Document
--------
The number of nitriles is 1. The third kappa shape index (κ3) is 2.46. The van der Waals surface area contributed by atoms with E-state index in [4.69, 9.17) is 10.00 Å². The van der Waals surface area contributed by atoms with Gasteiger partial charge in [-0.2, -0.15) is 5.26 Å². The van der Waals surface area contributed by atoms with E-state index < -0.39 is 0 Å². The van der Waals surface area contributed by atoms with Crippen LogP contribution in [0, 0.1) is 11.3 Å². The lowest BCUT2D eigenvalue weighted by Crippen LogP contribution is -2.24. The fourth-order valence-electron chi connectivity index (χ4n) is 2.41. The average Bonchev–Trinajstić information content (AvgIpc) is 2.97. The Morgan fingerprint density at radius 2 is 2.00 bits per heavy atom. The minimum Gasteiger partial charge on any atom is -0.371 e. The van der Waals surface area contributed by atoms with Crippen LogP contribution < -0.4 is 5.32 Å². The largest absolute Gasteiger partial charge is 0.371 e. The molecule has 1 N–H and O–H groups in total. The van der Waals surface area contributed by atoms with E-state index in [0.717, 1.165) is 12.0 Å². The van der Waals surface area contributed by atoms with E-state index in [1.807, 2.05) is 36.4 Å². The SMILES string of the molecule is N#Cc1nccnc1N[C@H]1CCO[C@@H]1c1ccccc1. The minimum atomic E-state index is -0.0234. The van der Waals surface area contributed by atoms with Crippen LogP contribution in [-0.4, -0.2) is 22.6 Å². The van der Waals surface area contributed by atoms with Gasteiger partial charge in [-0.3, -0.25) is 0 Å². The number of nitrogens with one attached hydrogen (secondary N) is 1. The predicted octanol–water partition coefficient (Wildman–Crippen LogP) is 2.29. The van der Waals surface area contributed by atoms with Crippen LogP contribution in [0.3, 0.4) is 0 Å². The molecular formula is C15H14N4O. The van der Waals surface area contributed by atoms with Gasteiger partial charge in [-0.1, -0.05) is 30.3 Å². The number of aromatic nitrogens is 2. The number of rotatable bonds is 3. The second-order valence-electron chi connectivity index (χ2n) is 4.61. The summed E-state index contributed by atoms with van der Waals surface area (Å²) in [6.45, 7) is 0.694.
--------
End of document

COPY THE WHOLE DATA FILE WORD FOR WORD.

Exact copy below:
The number of nitriles is 1. The third kappa shape index (κ3) is 2.46. The van der Waals surface area contributed by atoms with E-state index in [4.69, 9.17) is 10.00 Å². The van der Waals surface area contributed by atoms with Gasteiger partial charge in [-0.2, -0.15) is 5.26 Å². The van der Waals surface area contributed by atoms with E-state index < -0.39 is 0 Å². The van der Waals surface area contributed by atoms with Crippen LogP contribution in [0, 0.1) is 11.3 Å². The lowest BCUT2D eigenvalue weighted by Crippen LogP contribution is -2.24. The fourth-order valence-electron chi connectivity index (χ4n) is 2.41. The average Bonchev–Trinajstić information content (AvgIpc) is 2.97. The Morgan fingerprint density at radius 2 is 2.00 bits per heavy atom. The minimum Gasteiger partial charge on any atom is -0.371 e. The van der Waals surface area contributed by atoms with Crippen LogP contribution < -0.4 is 5.32 Å². The largest absolute Gasteiger partial charge is 0.371 e. The molecule has 1 N–H and O–H groups in total. The van der Waals surface area contributed by atoms with E-state index in [0.717, 1.165) is 12.0 Å². The van der Waals surface area contributed by atoms with E-state index in [1.807, 2.05) is 36.4 Å². The SMILES string of the molecule is N#Cc1nccnc1N[C@H]1CCO[C@@H]1c1ccccc1. The minimum atomic E-state index is -0.0234. The van der Waals surface area contributed by atoms with Crippen LogP contribution in [-0.4, -0.2) is 22.6 Å². The van der Waals surface area contributed by atoms with Gasteiger partial charge in [-0.3, -0.25) is 0 Å². The number of nitrogens with one attached hydrogen (secondary N) is 1. The predicted octanol–water partition coefficient (Wildman–Crippen LogP) is 2.29. The van der Waals surface area contributed by atoms with Crippen LogP contribution in [0.3, 0.4) is 0 Å². The molecular formula is C15H14N4O. The van der Waals surface area contributed by atoms with Gasteiger partial charge in [-0.1, -0.05) is 30.3 Å². The number of aromatic nitrogens is 2. The number of rotatable bonds is 3. The second-order valence-electron chi connectivity index (χ2n) is 4.61. The summed E-state index contributed by atoms with van der Waals surface area (Å²) in [6.45, 7) is 0.694.